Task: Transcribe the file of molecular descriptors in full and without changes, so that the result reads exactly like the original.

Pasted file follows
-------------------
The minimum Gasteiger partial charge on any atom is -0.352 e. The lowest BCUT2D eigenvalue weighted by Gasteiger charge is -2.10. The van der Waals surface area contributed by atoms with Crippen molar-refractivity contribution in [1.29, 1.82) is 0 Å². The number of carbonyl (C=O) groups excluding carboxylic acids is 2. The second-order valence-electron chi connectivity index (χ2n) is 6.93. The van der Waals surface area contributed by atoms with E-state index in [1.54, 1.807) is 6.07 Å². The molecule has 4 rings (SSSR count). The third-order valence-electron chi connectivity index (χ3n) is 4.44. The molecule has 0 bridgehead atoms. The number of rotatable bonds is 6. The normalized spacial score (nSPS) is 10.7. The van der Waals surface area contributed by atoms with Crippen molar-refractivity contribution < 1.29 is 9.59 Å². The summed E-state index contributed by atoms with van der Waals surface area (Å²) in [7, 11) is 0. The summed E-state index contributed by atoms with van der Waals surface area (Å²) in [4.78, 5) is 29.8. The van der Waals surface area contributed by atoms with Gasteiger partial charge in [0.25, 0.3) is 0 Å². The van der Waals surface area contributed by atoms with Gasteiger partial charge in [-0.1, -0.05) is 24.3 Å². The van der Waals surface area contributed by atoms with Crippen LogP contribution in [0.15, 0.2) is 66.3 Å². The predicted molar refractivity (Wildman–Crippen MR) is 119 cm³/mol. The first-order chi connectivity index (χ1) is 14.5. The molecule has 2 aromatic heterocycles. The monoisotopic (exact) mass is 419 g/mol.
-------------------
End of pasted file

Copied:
The minimum Gasteiger partial charge on any atom is -0.352 e. The lowest BCUT2D eigenvalue weighted by Gasteiger charge is -2.10. The van der Waals surface area contributed by atoms with Crippen molar-refractivity contribution in [1.29, 1.82) is 0 Å². The number of carbonyl (C=O) groups excluding carboxylic acids is 2. The second-order valence-electron chi connectivity index (χ2n) is 6.93. The van der Waals surface area contributed by atoms with E-state index in [1.54, 1.807) is 6.07 Å². The molecule has 4 rings (SSSR count). The third-order valence-electron chi connectivity index (χ3n) is 4.44. The molecule has 0 bridgehead atoms. The number of rotatable bonds is 6. The normalized spacial score (nSPS) is 10.7. The van der Waals surface area contributed by atoms with Crippen molar-refractivity contribution < 1.29 is 9.59 Å². The summed E-state index contributed by atoms with van der Waals surface area (Å²) in [7, 11) is 0. The summed E-state index contributed by atoms with van der Waals surface area (Å²) in [4.78, 5) is 29.8. The van der Waals surface area contributed by atoms with Gasteiger partial charge in [0.25, 0.3) is 0 Å². The van der Waals surface area contributed by atoms with Gasteiger partial charge in [-0.1, -0.05) is 24.3 Å². The van der Waals surface area contributed by atoms with Crippen LogP contribution in [0.15, 0.2) is 66.3 Å². The predicted molar refractivity (Wildman–Crippen MR) is 119 cm³/mol. The first-order chi connectivity index (χ1) is 14.5. The molecule has 2 aromatic heterocycles. The monoisotopic (exact) mass is 419 g/mol.